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Data Loss Prevention (DLP) Overview for Microsoft Teams

Nearshore Agile Teams

Protecting your data has become one of the utmost important aspects within Information Technology. Luckily, with recent advancements in Microsoft Teams you now have the capability of implementing data loss prevention policies for both your chat and channel messages! In today’s article we’ll discuss what DLP is and why you should extend this capability into Microsoft Teams.

Data Loss Prevention (DLP) Overview

In this day and age organizations need to be extremely careful with how they share their data. This often means monitoring the users in that organization to ensure they comply with business standards and industry regulations. Lucky for you DLP policies are here to make your job that much easier! Essentially DLP policies are used across the entire Office 365 suite  (Exchange Online, OneDrive for Business, SharePoint Online, and now Teams) to prevent accidental leaks of sensitive information, such as financial information, health-related information, personally identifying information, and other types of confidential information. Now that we’ve covered what DLP entails, let’s dig in a bit deeper by discussing what these DLP policies are comprised of.

Data Loss Prevention Policies

Simply put, DLP policies are comprised of a few things that help protect your sensitive data:

  • Locations – Exchange Online, SharePoint Online, OneDrive for Business sites, and Teams chat and channel messages
  • Rules – Rules dictate what is and isn’t allowed to be shared. Each rule consists of 2 things:
    • Conditions – Meaning content must be matched before that rule is applied.
      • For example, a rule configured to look for content containing credit card numbers or SSN’s being shared with anyone outside of your organization.
    • Actions – Meaning the course of action taken automatically by the rule when content matches that condition.
      • For example, a rule configured to block access to a specific document and in turn send the user and compliance officer an email notification.

Now we know what DLP policies are and what they contain, but how does Microsoft Teams use DLP? Let’s discuss that now.

How does Teams use DLP?

If you organization is using DLP then you should seriously consider extending this into Microsoft Teams. With the latest updates to Microsoft Teams you can now define DLP policies to prevent the sharing of sensitive information in Teams channels and chat sessions. Some examples of this would include:

  • Protecting sensitive information in Teams messages
    • Example: Someone tries to share their credit card number in a Teams chat or channel with guests (external users). With a DLP policy defined to prevent this, the message that contained the sensitive information would be automatically deleted.
  • Protecting sensitive information in documents
    • Example: Someone shares a document with a guest in Microsoft Teams channel or chat message which contains SSN’s. With a DLP policy defined to prevent this, the document would be locked down so the guest would be unable to open it.

Note: For circumstances like this, please be aware that the DLP policy will need to include SharePoint and OneDrive to protect against this scenario.

As you can see DLP bleeds into many products across the Office 365 suite so it is important to cover all bases when implementing DLP policies such as this. As mentioned earlier, DLP policies will block sensitive information in Microsoft Teams, but under what circumstances? These circumstances include when information is shared with users whom have:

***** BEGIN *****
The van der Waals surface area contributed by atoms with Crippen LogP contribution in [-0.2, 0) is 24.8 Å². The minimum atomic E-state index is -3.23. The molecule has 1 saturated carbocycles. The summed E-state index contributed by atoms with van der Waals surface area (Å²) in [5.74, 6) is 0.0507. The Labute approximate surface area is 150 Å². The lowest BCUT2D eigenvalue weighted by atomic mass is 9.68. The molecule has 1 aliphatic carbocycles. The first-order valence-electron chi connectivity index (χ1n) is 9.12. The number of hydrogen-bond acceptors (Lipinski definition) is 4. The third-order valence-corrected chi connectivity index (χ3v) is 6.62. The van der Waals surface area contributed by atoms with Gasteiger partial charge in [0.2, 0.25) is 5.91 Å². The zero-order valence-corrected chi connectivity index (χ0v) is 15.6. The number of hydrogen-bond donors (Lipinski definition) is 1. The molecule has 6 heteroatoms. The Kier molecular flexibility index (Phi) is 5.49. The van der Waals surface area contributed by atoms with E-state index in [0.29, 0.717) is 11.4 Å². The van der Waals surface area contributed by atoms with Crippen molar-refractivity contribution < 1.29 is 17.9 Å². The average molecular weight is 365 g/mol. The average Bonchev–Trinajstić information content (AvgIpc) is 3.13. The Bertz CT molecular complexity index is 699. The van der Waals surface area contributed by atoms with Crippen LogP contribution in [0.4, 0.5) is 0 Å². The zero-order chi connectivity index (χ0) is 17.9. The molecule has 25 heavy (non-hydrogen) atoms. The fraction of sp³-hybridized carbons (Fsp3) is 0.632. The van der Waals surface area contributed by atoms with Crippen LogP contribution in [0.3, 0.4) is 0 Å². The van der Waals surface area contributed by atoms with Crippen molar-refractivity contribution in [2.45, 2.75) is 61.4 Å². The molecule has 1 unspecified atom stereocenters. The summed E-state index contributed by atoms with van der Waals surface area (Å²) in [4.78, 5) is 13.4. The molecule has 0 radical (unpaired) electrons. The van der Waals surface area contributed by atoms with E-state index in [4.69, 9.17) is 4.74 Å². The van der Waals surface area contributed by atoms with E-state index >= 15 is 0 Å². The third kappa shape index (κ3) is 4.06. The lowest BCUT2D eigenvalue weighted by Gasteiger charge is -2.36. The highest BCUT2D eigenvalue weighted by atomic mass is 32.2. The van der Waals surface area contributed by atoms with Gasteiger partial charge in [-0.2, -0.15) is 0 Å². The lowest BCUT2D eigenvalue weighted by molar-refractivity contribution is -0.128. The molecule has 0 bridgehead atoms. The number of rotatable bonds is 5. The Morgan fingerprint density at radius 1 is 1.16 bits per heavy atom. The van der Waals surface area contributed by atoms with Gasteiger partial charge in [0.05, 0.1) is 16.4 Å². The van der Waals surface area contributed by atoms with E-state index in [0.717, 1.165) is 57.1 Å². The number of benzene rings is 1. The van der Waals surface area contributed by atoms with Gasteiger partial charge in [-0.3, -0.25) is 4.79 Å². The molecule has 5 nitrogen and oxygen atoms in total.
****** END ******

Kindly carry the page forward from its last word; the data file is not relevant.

1. Guest access in teams and channels
  2. External access in meetings and chat sessions

Note: DLP for external chat sessions will only work if both the sender and receiver are in TEAMS ONLY mode and using Microsoft Teams native federation. Please note that this means DLP for Teams won’t block messages in interop mode between Teams and Skype for Business.

Now that you understand how DLP can be leveraged within Teams, let’s wrap things up by discussing what requirements you’ll need to utilize for this recent update to Teams in your organization.

Microsoft Teams DLP Requirements

All you will need from a licensing perspective to start leveraging DLP within Microsoft Teams will include one of the following license types:

  • Office 365 E5
  • Microsoft 365 E5
  • Microsoft 365 E5 Compliance
  • Office 365 Advanced Compliance

Once users have been assigned one of the licenses above, the administrator will have the ability to customize whom this service is applied to:

  • Certain Locations/Workloads
  • Included users
  • Excluded users

This can all be done within the Office 365 Security and Compliance center under the “Data Loss Prevention” > “Locations”.

This concludes our high level overview of DLP and how you can now leverage this within Microsoft Teams. In a follow-up article we’ll discuss Microsoft Teams Security and Compliance which will directly correlate with what we’ve discussed today. I hope you have found this article informative and if you would like a deep dive on DLP, I encourage you to check out all the in’s and out’s on this topic here.

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Brian Siefferman

Brian is a Technical Consultant for Perficient’s Unified Communications practice focusing primarily on Skype for Business and Microsoft Teams workloads. He has been in this role since December 2017 and has an active presence blogging about all things Teams related. Currently, Brian resides in the suburbs of Chicago and enjoys running, swimming, weight lifting, and playing soccer in his free time.

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